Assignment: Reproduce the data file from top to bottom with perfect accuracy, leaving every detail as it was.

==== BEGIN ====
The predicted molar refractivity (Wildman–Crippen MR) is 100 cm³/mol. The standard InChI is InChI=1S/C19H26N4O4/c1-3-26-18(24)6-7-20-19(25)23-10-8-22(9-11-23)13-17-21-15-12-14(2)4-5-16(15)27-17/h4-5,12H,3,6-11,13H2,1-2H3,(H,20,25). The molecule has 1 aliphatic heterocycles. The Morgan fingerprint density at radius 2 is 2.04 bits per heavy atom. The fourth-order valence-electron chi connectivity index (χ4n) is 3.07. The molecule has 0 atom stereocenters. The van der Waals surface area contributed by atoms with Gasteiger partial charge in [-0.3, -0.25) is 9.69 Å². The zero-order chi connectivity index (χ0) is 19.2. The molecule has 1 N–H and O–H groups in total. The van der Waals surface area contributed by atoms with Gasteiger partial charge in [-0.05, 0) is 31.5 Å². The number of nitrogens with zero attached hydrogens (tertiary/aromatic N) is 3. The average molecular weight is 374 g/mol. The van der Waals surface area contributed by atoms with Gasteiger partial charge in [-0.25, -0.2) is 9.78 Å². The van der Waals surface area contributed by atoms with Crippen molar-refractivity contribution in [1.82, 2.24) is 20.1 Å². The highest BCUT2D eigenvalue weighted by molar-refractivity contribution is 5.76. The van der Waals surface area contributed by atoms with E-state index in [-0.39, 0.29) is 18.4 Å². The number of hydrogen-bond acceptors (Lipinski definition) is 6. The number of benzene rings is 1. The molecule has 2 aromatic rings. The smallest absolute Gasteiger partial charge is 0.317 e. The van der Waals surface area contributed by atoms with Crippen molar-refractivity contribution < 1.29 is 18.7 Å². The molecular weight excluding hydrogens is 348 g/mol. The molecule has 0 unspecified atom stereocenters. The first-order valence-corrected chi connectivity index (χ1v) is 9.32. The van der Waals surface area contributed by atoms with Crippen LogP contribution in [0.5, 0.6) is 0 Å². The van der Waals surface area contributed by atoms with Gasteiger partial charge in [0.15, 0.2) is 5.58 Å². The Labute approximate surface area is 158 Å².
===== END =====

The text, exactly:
The predicted molar refractivity (Wildman–Crippen MR) is 100 cm³/mol. The standard InChI is InChI=1S/C19H26N4O4/c1-3-26-18(24)6-7-20-19(25)23-10-8-22(9-11-23)13-17-21-15-12-14(2)4-5-16(15)27-17/h4-5,12H,3,6-11,13H2,1-2H3,(H,20,25). The molecule has 1 aliphatic heterocycles. The Morgan fingerprint density at radius 2 is 2.04 bits per heavy atom. The fourth-order valence-electron chi connectivity index (χ4n) is 3.07. The molecule has 0 atom stereocenters. The van der Waals surface area contributed by atoms with Gasteiger partial charge in [-0.3, -0.25) is 9.69 Å². The zero-order chi connectivity index (χ0) is 19.2. The molecule has 1 N–H and O–H groups in total. The van der Waals surface area contributed by atoms with Gasteiger partial charge in [-0.05, 0) is 31.5 Å². The number of nitrogens with zero attached hydrogens (tertiary/aromatic N) is 3. The average molecular weight is 374 g/mol. The van der Waals surface area contributed by atoms with Gasteiger partial charge in [-0.25, -0.2) is 9.78 Å². The van der Waals surface area contributed by atoms with Crippen molar-refractivity contribution in [1.82, 2.24) is 20.1 Å². The highest BCUT2D eigenvalue weighted by molar-refractivity contribution is 5.76. The van der Waals surface area contributed by atoms with E-state index in [-0.39, 0.29) is 18.4 Å². The number of hydrogen-bond acceptors (Lipinski definition) is 6. The number of benzene rings is 1. The molecule has 2 aromatic rings. The smallest absolute Gasteiger partial charge is 0.317 e. The van der Waals surface area contributed by atoms with Crippen molar-refractivity contribution < 1.29 is 18.7 Å². The molecular weight excluding hydrogens is 348 g/mol. The molecule has 0 unspecified atom stereocenters. The first-order valence-corrected chi connectivity index (χ1v) is 9.32. The van der Waals surface area contributed by atoms with Crippen LogP contribution in [0.5, 0.6) is 0 Å². The van der Waals surface area contributed by atoms with Gasteiger partial charge in [0.15, 0.2) is 5.58 Å². The Labute approximate surface area is 158 Å².